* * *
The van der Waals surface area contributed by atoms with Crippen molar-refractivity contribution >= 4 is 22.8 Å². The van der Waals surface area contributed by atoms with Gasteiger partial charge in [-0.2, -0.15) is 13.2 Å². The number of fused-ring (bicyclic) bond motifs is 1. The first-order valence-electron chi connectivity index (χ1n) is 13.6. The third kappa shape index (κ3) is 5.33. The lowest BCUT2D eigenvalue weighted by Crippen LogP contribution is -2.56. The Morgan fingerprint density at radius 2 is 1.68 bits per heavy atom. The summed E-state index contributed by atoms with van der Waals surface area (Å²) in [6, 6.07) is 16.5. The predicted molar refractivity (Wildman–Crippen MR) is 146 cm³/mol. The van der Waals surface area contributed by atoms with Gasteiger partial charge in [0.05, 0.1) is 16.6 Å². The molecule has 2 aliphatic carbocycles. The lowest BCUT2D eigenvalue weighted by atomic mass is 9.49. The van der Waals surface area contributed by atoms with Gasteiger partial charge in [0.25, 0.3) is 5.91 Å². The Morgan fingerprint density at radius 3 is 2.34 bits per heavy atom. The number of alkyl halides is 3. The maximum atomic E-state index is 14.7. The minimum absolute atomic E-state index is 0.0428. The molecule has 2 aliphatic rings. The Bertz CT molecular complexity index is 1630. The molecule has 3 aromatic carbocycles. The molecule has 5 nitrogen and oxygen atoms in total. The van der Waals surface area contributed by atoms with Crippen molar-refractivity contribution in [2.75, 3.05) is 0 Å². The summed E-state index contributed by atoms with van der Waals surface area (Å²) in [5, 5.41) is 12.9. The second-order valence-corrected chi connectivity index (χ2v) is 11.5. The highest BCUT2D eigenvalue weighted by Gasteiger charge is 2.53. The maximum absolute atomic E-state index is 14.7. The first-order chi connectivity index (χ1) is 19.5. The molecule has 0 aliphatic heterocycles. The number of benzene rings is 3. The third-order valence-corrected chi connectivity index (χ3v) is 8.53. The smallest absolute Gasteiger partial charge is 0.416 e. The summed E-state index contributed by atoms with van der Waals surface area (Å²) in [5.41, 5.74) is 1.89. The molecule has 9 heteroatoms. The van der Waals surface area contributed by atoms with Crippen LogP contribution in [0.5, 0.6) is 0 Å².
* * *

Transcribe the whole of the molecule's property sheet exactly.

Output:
The van der Waals surface area contributed by atoms with Crippen molar-refractivity contribution >= 4 is 22.8 Å². The van der Waals surface area contributed by atoms with Gasteiger partial charge in [-0.2, -0.15) is 13.2 Å². The number of fused-ring (bicyclic) bond motifs is 1. The first-order valence-electron chi connectivity index (χ1n) is 13.6. The third kappa shape index (κ3) is 5.33. The lowest BCUT2D eigenvalue weighted by Crippen LogP contribution is -2.56. The Morgan fingerprint density at radius 2 is 1.68 bits per heavy atom. The summed E-state index contributed by atoms with van der Waals surface area (Å²) in [6, 6.07) is 16.5. The predicted molar refractivity (Wildman–Crippen MR) is 146 cm³/mol. The van der Waals surface area contributed by atoms with Gasteiger partial charge in [0.05, 0.1) is 16.6 Å². The molecule has 2 aliphatic carbocycles. The lowest BCUT2D eigenvalue weighted by atomic mass is 9.49. The van der Waals surface area contributed by atoms with Gasteiger partial charge in [0.25, 0.3) is 5.91 Å². The Morgan fingerprint density at radius 3 is 2.34 bits per heavy atom. The number of alkyl halides is 3. The maximum atomic E-state index is 14.7. The minimum absolute atomic E-state index is 0.0428. The molecule has 2 aliphatic rings. The Bertz CT molecular complexity index is 1630. The molecule has 3 aromatic carbocycles. The molecule has 5 nitrogen and oxygen atoms in total. The van der Waals surface area contributed by atoms with Crippen molar-refractivity contribution in [2.75, 3.05) is 0 Å². The summed E-state index contributed by atoms with van der Waals surface area (Å²) in [5, 5.41) is 12.9. The second-order valence-corrected chi connectivity index (χ2v) is 11.5. The highest BCUT2D eigenvalue weighted by Gasteiger charge is 2.53. The maximum absolute atomic E-state index is 14.7. The first-order chi connectivity index (χ1) is 19.5. The molecule has 0 aliphatic heterocycles. The number of benzene rings is 3. The third-order valence-corrected chi connectivity index (χ3v) is 8.53. The smallest absolute Gasteiger partial charge is 0.416 e. The summed E-state index contributed by atoms with van der Waals surface area (Å²) in [5.41, 5.74) is 1.89. The molecule has 9 heteroatoms. The van der Waals surface area contributed by atoms with Crippen LogP contribution in [0.5, 0.6) is 0 Å².